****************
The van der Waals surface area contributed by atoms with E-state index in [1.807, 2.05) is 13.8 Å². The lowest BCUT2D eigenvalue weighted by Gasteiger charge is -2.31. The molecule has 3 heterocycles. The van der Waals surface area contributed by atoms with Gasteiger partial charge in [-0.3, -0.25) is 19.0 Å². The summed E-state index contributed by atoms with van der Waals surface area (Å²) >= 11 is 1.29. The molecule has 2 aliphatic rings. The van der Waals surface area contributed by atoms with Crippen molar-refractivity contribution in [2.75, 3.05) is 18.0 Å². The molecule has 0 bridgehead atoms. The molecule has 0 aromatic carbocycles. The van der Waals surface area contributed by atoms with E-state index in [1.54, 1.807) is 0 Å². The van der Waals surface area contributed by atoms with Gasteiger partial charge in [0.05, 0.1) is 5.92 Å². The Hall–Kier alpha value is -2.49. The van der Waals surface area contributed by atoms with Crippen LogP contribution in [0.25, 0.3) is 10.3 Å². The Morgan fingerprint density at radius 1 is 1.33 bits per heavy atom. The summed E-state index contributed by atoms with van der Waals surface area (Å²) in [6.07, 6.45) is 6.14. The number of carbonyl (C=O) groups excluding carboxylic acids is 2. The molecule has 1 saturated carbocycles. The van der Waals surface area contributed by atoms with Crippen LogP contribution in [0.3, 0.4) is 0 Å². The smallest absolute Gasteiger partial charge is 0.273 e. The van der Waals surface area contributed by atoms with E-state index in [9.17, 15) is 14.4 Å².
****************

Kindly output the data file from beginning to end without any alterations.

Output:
The van der Waals surface area contributed by atoms with E-state index in [1.807, 2.05) is 13.8 Å². The lowest BCUT2D eigenvalue weighted by Gasteiger charge is -2.31. The molecule has 3 heterocycles. The van der Waals surface area contributed by atoms with Gasteiger partial charge in [-0.3, -0.25) is 19.0 Å². The summed E-state index contributed by atoms with van der Waals surface area (Å²) >= 11 is 1.29. The molecule has 2 aliphatic rings. The van der Waals surface area contributed by atoms with Crippen molar-refractivity contribution in [2.75, 3.05) is 18.0 Å². The molecule has 0 bridgehead atoms. The molecule has 0 aromatic carbocycles. The van der Waals surface area contributed by atoms with E-state index in [1.54, 1.807) is 0 Å². The van der Waals surface area contributed by atoms with Gasteiger partial charge in [0.05, 0.1) is 5.92 Å². The Hall–Kier alpha value is -2.49. The van der Waals surface area contributed by atoms with Crippen LogP contribution in [0.25, 0.3) is 10.3 Å². The Morgan fingerprint density at radius 1 is 1.33 bits per heavy atom. The summed E-state index contributed by atoms with van der Waals surface area (Å²) in [6.07, 6.45) is 6.14. The number of carbonyl (C=O) groups excluding carboxylic acids is 2. The molecule has 1 saturated carbocycles. The van der Waals surface area contributed by atoms with Crippen LogP contribution in [0.3, 0.4) is 0 Å². The smallest absolute Gasteiger partial charge is 0.273 e. The van der Waals surface area contributed by atoms with E-state index in [9.17, 15) is 14.4 Å².